Adkins, Jan. The Craft of Sail. New York: Walker and Company, 1973. Explains how sailing vessels work, with nice illustrations, along with seamanship information.
Ardizzone, Edward. Tim and Lucy Go to Sea. London: Francis Lincoln Children’s Books, 2006. One of a series about Tim, who goes to sea and has many adventures.
Ardizzone, Edward. Little Tim and the Brave Sea Captain. London: Francis Lincoln Children’s Books, 2006. Another in the series about Tim.
Arro, Lena and Catarina Kruusval. By Geezers and Galoshes! New York: R&S Books, 2000. A model ship comes to life for a little boy and his great-uncles.
Avi. The True Confessions of Charlotte Doyle. New York: Orchard Books, 1990. As the lone young lady on a transatlantic voyage in 1832, Charlotte learns that the captain is murderous and the crew rebellious.
Berleth, Richard. Mary Patten’s Voyage. Morton Grove, Illinois: Albert Whitman & Company, 1994. A sailor recalls how Mary Patten, the 18 year old wife of Captain Joshua Patten, took charge of the clipper ship Neptune’s Car during a race from New York to San Francisco in 1856.
Borden, Louise. Sea Clocks: the Story of Longitude. New York: Margaret K. McElderry Books, 2004. The story of John Harrison, who invented the first accurate chronometer, which enabled sailing ships to determine their longitude. In 1773 he won a prize from the English Parliament for his invention.
Cassidy, John. The Klutz Book of Knots. Palo Alto, California: Klutz, a subsidiary of Scholastic, Inc., 1985. Provides directions and actual practice space for 24 knots. Elementary through adult.
Coote, Roger. The Sailor through History. New York: Thompson Learning, 1993. Life of the sailor, from Polynesia to the present day.
Duncan, Fred B. Deepwater Family. New York: Random House, 1969. Born on the Florence (Bath, 1877) the author recalls his childhood on his father’s Down Easter.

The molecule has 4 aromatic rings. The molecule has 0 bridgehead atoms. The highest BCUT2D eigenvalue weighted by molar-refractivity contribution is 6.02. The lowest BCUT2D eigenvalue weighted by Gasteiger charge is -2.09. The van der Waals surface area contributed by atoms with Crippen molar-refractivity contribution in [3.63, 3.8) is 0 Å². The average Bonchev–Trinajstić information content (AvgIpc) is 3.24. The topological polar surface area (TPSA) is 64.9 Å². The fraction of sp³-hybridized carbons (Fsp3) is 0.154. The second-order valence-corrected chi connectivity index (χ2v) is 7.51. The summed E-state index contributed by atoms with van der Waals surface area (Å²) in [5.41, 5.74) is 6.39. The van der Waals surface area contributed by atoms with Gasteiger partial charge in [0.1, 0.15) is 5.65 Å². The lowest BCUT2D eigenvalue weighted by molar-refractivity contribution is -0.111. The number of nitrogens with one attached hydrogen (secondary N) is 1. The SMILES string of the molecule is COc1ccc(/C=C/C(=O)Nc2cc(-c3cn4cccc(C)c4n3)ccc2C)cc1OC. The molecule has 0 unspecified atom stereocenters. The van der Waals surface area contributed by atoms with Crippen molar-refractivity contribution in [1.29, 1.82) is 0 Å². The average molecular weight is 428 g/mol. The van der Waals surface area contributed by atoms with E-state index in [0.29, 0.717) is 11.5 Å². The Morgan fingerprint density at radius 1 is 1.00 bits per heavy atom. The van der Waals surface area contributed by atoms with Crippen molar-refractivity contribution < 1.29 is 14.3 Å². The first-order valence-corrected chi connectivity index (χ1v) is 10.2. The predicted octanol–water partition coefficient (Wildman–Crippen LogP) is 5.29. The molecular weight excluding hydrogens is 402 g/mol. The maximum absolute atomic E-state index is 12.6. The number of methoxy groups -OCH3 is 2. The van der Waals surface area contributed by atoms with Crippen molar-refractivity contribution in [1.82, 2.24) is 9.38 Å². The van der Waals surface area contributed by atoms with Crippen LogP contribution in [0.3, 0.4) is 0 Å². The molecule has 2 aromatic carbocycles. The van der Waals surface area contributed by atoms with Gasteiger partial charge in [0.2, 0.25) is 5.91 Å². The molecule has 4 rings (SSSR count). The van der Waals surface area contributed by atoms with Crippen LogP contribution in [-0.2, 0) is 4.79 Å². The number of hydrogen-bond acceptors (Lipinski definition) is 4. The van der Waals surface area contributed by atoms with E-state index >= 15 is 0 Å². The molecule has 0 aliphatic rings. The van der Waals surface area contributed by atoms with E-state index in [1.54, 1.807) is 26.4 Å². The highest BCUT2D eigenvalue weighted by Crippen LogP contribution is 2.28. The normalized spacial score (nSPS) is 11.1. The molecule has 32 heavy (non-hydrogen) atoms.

Helldorfa, Mary. Sailing to the Sea. New York: Viking, 1991. A young boy’s first sailing experience.
Kalman, Bobbi. Nicola’s Floating Home. New York: Crabtree Publishing Company, 1995. The story of a contemporary family living aboard a sailboat.
Kirk, Shoshanna. T is for Tugboat: Navigating the Seas from A to Z. San Francisco: Chronicle Books, 2008. A wonderfully illustrated book of nautical vocabulary. The inner covers have good signal flag alphabet illustrations.
Kirkpatrick, Katherine. The Voyage of the Continental. New York: Holiday House, 2002. This historical novel, written in the form of a diary, is a mystery story taking place during a young girl’s voyage around Cape Horn. Upper elementary level.
Lasky, Kathryn. Born in the Breezes: the Seafaring Life of Joshua Slocum. New York: Orchard Books, 2001. A short chapter book with beautiful illustrations, this tells the story of Joshua Slocum and his sail around the world in Spray, a rebuilt sloop, as well as his earlier life as a sea captain. One of his vessels was the ship B. Aymar, built in Searsport, Maine.
McCurdy, Michael. The Sailor’s Alphabet. Boston: Houghton Mifflin, 1998. A traditional alphabet sea shanty. Illustrated with scratch-board drawings.
McKay, Amy. Sailing Days: Stories and Poems about Sailors and the Sea. Woodbridge, Suffolk, England,: ACC Children’s Classics, 1998. Ages 9-12.
Parker, Neal Evan. Captain Annabel. Camden, Maine: Downeast Books, 2004. Annabel, a little girl in contemporary times, grows up to be a sea captain.
Perrow, Angeli. Sirius, The Dog Star. Camden Maine: Downeast Books, 2002. Set in 1897 on the East Coast, this is the story of Nathan and a dog, Sirius, on board the Goldhunter. Based on a true story. Older elementary level.
Rand, Gloria. Sailing Home: The Story of a Childhood at Sea. New York: North-South Books, 2001.
Based on the true story of a real family’s life aboard a four-masted sailing bark in the late 19th and early 20th centuries. This is a great children’s story with beautiful illustrations, and it includes real photos at the end.